Will reunions out-score World Series?

October 18, 1991|By Los Angeles Daily News

LOS ANGELES -- It was Joan Collins who put the nasty in "Dynasty" and, thanks to CBS' billion-dollar investment, she and it are back on ABC.

The billion-dollar investment -- $1.06 billion, to be precise -- was the amount CBS pledged in 1988 to Major League Baseball for four seasons of ballgames.

It was the prospect of competing against the World Series that led ABC to single-handedly revive the slumping wardrobe industry, bringing back Ms. Collins, John Forsythe, Linda Evans and others to tie up those ends left loose when the once-popular costume drama expired abruptly in 1989.

"Dynasty: The Reunion," opens at 9 p.m. Sunday (Channel 13) with the concluding part set for 9 p.m. Tuesday, opposite games two and three of the Series.

It would be nice to have some advice for you regarding this viewing choice, but you're on your own.

Ratings indicate viewers seem to be finding reasons to avoid baseball without trouble, and ABC won't let preview tapes of the "Dynasty" film out of its sight, which could mean many things concerning its quality -- few of them good.

But viewers who made the lavish series -- even by the standards of '80s junk bonds -- a ratings leader aren't likely to mind.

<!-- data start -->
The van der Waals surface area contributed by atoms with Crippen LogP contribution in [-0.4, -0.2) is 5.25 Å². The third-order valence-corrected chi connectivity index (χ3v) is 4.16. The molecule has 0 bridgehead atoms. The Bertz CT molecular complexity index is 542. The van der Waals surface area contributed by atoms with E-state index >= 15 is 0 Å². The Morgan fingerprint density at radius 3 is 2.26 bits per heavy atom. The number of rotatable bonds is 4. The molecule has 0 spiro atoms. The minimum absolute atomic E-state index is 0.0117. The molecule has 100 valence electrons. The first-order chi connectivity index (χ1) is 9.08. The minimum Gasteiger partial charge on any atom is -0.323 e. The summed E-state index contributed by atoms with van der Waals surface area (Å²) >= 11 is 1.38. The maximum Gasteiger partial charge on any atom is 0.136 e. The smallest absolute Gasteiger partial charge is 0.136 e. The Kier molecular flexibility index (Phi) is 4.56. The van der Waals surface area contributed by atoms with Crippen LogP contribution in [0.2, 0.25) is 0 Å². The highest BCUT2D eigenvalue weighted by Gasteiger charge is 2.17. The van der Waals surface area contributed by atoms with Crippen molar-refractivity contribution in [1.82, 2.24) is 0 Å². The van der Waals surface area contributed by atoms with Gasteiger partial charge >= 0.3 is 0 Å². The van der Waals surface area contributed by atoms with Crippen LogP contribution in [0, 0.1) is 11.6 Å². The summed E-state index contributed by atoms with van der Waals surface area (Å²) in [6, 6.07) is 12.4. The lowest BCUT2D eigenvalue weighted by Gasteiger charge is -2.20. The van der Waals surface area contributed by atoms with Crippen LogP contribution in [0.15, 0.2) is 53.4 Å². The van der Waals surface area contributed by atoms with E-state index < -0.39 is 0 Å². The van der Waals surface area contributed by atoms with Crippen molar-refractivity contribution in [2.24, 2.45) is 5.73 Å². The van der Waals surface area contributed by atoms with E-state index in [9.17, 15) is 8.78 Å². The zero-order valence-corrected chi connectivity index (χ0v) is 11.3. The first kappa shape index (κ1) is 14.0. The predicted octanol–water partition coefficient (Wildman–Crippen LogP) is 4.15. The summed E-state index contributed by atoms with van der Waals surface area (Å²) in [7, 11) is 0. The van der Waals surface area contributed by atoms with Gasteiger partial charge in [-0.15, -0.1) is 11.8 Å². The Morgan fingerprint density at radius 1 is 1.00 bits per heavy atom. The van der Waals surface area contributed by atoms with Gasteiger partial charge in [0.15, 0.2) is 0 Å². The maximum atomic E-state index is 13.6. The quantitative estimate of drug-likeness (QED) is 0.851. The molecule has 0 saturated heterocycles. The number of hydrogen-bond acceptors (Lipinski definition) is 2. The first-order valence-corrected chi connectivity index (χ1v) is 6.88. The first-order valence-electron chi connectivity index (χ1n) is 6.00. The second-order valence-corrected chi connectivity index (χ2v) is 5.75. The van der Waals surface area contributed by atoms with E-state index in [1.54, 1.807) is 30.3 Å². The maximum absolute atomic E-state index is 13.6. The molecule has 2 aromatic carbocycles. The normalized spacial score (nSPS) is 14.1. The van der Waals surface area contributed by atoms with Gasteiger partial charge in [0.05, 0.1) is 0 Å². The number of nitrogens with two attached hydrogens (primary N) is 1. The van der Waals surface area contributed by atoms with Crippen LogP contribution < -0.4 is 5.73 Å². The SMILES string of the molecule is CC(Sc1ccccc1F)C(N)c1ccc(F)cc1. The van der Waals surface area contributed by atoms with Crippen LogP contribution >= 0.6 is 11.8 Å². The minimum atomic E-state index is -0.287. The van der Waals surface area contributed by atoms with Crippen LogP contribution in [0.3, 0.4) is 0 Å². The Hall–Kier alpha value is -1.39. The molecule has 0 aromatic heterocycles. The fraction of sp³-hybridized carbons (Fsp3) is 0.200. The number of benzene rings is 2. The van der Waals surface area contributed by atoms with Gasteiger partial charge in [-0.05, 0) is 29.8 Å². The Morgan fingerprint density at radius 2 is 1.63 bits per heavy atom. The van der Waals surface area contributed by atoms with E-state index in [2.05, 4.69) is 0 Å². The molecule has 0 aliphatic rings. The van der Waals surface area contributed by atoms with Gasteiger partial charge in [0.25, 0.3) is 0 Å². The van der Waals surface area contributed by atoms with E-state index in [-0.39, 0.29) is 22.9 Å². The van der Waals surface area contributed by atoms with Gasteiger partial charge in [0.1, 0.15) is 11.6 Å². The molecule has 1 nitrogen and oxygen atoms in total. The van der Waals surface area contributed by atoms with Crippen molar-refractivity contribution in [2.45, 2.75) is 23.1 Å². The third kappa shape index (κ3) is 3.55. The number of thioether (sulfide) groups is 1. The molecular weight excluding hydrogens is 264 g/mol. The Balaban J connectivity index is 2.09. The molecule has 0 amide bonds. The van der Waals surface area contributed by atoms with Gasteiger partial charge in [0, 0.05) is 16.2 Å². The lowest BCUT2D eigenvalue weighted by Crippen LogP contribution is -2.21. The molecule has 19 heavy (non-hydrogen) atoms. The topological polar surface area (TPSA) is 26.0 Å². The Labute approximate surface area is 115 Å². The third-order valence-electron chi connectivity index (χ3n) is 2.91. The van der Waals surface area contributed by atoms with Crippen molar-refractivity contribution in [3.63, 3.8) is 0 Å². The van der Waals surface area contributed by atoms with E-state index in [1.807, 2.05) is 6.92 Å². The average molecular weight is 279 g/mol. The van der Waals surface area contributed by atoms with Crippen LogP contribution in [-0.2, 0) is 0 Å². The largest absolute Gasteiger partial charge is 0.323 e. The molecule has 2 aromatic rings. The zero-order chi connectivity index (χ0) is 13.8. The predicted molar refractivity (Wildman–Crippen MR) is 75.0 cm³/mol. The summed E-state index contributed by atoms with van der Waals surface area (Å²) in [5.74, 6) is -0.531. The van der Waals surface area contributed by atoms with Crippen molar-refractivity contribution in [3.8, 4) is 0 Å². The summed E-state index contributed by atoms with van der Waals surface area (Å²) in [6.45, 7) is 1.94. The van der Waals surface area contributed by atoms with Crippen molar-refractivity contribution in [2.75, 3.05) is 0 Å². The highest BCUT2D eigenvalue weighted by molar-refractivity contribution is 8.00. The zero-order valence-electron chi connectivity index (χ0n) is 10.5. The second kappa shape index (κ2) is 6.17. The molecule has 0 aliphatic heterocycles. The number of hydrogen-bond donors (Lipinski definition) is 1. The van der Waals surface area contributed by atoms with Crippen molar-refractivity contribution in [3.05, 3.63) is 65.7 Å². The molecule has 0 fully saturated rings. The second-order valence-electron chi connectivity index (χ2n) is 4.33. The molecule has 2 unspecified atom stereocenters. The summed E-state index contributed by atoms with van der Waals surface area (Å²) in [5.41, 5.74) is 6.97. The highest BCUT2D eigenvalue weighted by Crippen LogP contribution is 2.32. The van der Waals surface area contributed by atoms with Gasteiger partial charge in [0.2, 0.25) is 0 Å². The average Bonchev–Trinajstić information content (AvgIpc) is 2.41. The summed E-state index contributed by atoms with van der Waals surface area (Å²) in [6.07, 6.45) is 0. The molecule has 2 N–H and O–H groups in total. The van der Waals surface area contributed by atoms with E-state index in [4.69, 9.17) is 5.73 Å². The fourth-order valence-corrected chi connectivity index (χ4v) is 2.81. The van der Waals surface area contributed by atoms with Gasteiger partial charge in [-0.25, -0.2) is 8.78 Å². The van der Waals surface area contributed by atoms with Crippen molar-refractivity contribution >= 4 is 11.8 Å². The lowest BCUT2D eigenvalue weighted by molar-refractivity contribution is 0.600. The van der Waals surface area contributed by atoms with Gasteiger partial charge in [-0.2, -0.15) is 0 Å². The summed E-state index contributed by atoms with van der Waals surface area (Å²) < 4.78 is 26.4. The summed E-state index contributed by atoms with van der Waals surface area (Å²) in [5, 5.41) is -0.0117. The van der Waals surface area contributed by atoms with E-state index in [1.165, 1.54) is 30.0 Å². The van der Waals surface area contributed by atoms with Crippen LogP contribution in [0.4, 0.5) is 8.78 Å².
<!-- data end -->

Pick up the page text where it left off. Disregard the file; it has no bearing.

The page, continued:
When last they could tune in, Alexis (Ms. Collins) had taken over the Colorado mansion, Blake (Mr. Forsythe) was in prison and Krystle (Ms. Evans) was in a Swiss sanitarium. And that was mild camp compared to the bisexual thrills, UFO abduction and other dubious plot turns that preceded it.


While ABC puts up Ms. Collins, 58, NBC is going Sunday (9 p.m., Channel 2) with Barbara Eden, 57, and a pointless reunion show of its own, "I Still Dream of Jeannie." We don't, but thanks anyway.

What you come away with from this two-hour exercise is the observation Ms. Eden has held up better than might be expected -- it probably helps she is playing someone supposedly 4,033 years old -- but her material, regrettably, has not.

About the only remotely clever thing in "I Still Dream" -- which has the congenial genie searching for "a temporary master" to hold the place of her beloved but notably absent husband, astronaut Anthony Nelson -- is that she winds up with Larry Hagman's recent co-star, Ken Kercheval. That's right. It's "Jeannie" does "Dallas."

The story is silly, even by the ludicrous standards of the original 1965-70 series. The acting is worse. And, let's face it, as in all these reunion movies -- "Dynasty's" included -- once you've seen how the original cast looks, you've seen nearly everything you need or want.

In what might have been a tense confrontation Sunday, NBC's "Jeannie" blinks early and often. Look for ABC's "Dynasty" to play serious hardball and CBS' loss-leading World Series to rate either a sacrifice fly or a suicide squeeze. By Monday, we'll know the score.

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